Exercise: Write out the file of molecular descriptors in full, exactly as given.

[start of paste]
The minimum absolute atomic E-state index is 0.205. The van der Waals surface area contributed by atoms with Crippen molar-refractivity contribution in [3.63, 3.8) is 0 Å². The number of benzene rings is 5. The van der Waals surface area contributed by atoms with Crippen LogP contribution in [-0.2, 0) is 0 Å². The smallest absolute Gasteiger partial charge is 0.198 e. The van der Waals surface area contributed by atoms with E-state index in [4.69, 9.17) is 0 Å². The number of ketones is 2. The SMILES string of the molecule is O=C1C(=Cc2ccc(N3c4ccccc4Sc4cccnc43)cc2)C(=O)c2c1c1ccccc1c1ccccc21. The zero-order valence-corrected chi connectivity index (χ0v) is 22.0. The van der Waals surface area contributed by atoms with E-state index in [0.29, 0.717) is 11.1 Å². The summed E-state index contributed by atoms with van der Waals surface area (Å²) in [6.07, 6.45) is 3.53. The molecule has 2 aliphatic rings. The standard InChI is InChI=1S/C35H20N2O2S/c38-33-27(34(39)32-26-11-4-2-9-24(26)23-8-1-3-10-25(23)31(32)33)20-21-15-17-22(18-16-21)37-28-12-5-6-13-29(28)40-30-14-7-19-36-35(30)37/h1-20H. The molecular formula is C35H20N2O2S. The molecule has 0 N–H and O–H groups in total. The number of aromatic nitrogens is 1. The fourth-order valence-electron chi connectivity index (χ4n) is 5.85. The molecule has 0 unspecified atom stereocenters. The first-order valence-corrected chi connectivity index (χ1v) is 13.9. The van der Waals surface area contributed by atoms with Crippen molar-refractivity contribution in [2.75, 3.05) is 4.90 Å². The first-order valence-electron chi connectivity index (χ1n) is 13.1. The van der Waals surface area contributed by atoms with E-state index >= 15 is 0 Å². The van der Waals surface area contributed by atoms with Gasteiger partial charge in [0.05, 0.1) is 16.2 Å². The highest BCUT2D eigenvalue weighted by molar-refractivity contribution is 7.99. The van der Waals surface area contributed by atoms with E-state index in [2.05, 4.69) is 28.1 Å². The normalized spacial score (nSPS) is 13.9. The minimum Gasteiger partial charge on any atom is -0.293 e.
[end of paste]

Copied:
The minimum absolute atomic E-state index is 0.205. The van der Waals surface area contributed by atoms with Crippen molar-refractivity contribution in [3.63, 3.8) is 0 Å². The number of benzene rings is 5. The van der Waals surface area contributed by atoms with Crippen LogP contribution in [-0.2, 0) is 0 Å². The smallest absolute Gasteiger partial charge is 0.198 e. The van der Waals surface area contributed by atoms with E-state index in [4.69, 9.17) is 0 Å². The number of ketones is 2. The SMILES string of the molecule is O=C1C(=Cc2ccc(N3c4ccccc4Sc4cccnc43)cc2)C(=O)c2c1c1ccccc1c1ccccc21. The zero-order valence-corrected chi connectivity index (χ0v) is 22.0. The van der Waals surface area contributed by atoms with E-state index in [0.29, 0.717) is 11.1 Å². The summed E-state index contributed by atoms with van der Waals surface area (Å²) in [6.07, 6.45) is 3.53. The molecule has 2 aliphatic rings. The standard InChI is InChI=1S/C35H20N2O2S/c38-33-27(34(39)32-26-11-4-2-9-24(26)23-8-1-3-10-25(23)31(32)33)20-21-15-17-22(18-16-21)37-28-12-5-6-13-29(28)40-30-14-7-19-36-35(30)37/h1-20H. The molecular formula is C35H20N2O2S. The molecule has 0 N–H and O–H groups in total. The number of aromatic nitrogens is 1. The fourth-order valence-electron chi connectivity index (χ4n) is 5.85. The molecule has 0 unspecified atom stereocenters. The first-order valence-corrected chi connectivity index (χ1v) is 13.9. The van der Waals surface area contributed by atoms with Crippen molar-refractivity contribution in [2.75, 3.05) is 4.90 Å². The first-order valence-electron chi connectivity index (χ1n) is 13.1. The van der Waals surface area contributed by atoms with E-state index >= 15 is 0 Å². The van der Waals surface area contributed by atoms with Gasteiger partial charge in [0.05, 0.1) is 16.2 Å². The highest BCUT2D eigenvalue weighted by molar-refractivity contribution is 7.99. The van der Waals surface area contributed by atoms with E-state index in [2.05, 4.69) is 28.1 Å². The normalized spacial score (nSPS) is 13.9. The minimum Gasteiger partial charge on any atom is -0.293 e.